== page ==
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This is really a question about whether or not it is absolutely necessary for me to upgrade my Fedora.

I just upgraded my computer with a couple more sticks of RAM and have it up to 8G now. I duel boot so I know that Vista (64bit) recognizes my 8G, and Memtest86+ recognizes my 8G, but for some reason Fedora 9 (64bit) says it has 3.1 G RAM. Is this a problem with Fedora 9 (64bit) or is it some configuration thing I've missed?

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Since Fedora 9 is no longer supported, I'd strongly suggest that you update regardless. See fedoraproject.org/wiki/Releases – developmentalinsanity Feb 1 '10 at 13:49
    
I know I should, but i want to know if I need to in order to get all my RAM. – Robbie Feb 1 '10 at 14:25
up vote 1 down vote accepted

Just re-download a kernel and re-compile it, including 64GB RAM support. Your kernel is just not supporting more than 4 GIGs right now.

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Is there something special I need to do in order to include 64GB RAM support, or is that just dependent on the kernel that I download? Should I get the latest kernel (2.6.32.7), the kernel that I am running (2.6.27.25), or the latest sub version of the kernel that I'm running (2.6.27.45)? I don't want to break my existing install. – Robbie Feb 1 '10 at 17:04
    
All kernels have the option available. It's a matter of selecting it. Sadly, I have never compiled my own kernel in Fedora and do not know what specific steps you need to take in order to not break any automation - but on that level, Google can help! If you're lucky, you may already have the source for the kernel available - for me, with Gentoo, they are under /usr/src but I am not sure where they are for Fedora. You may be able to get them from yum. If you compile a kernel that doesn't work -- just boot from the old kernel! – Trevoke Feb 1 '10 at 17:17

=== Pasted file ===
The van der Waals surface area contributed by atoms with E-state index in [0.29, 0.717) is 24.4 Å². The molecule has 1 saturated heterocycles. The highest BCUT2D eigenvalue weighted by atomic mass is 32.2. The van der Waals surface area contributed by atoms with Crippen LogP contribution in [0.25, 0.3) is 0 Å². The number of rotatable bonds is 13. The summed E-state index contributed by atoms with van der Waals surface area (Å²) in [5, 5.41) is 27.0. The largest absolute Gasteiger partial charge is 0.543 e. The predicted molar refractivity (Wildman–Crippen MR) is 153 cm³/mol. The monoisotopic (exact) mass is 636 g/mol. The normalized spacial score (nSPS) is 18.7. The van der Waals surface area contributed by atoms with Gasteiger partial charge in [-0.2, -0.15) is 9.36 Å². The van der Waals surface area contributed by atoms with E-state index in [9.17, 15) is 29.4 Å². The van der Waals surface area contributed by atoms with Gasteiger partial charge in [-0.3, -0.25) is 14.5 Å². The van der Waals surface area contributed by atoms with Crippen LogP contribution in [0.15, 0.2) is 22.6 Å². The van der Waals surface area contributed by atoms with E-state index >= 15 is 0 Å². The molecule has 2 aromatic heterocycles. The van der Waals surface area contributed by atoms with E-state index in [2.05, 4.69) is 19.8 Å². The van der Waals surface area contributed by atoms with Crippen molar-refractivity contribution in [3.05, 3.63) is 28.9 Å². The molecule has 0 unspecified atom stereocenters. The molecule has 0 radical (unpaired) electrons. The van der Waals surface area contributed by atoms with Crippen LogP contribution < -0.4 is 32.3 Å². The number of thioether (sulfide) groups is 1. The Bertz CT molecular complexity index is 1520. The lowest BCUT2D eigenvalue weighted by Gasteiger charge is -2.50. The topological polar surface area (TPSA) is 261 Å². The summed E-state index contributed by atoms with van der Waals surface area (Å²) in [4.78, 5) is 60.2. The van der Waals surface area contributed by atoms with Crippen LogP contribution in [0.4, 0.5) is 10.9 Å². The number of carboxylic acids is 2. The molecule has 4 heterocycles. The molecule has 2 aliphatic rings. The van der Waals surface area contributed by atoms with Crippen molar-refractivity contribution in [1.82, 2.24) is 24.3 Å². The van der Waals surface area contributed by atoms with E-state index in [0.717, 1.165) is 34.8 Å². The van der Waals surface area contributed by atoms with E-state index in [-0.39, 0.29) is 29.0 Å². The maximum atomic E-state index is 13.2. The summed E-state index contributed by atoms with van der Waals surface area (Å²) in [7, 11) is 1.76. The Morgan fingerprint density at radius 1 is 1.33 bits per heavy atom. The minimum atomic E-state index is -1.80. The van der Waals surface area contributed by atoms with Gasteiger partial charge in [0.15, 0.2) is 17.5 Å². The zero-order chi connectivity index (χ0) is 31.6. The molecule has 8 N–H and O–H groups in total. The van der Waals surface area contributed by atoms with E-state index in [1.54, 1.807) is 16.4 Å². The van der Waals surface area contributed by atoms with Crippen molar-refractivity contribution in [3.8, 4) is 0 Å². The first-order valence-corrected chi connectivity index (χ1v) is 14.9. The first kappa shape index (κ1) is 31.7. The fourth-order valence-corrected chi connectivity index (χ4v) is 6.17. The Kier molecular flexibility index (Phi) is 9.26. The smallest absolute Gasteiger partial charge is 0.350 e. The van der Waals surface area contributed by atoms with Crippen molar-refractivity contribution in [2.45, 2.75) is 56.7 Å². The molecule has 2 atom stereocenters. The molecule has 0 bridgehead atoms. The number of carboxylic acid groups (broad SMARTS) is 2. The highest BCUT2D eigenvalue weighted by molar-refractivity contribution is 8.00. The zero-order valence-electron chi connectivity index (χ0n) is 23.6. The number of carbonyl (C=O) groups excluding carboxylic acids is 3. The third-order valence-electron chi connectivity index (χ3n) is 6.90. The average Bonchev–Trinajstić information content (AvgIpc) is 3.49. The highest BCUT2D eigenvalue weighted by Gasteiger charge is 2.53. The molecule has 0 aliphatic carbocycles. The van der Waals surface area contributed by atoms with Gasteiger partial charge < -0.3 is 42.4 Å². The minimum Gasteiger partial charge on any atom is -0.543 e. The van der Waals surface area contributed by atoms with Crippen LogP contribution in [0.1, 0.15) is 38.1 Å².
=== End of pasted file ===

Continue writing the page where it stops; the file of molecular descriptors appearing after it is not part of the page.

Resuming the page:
Thanks, I'll give it a shot and give you a check if all goes well. – Robbie Feb 1 '10 at 17:19
    
I couldn't find the option for 64GB support in gconfig with the 2.6.27 linux kernel. I'm going to try again tonight, though I couldn't really find any good sources of information about that particular config flag. – Robbie Feb 2 '10 at 14:37
    
Here, take a look at this article. I hope it helps: linux.com/archive/feed/119287 At the worst, you may need to patch the kernel (easier than it sounds) or download a pre-patched / custom kernel (safer than it sounds). – Trevoke Feb 2 '10 at 18:33

You can also install a 32 bit Linux, and install the bigmem kernel. Then supports 64 GB ram on a 32 bit system (if CPU >= Pentium 4)

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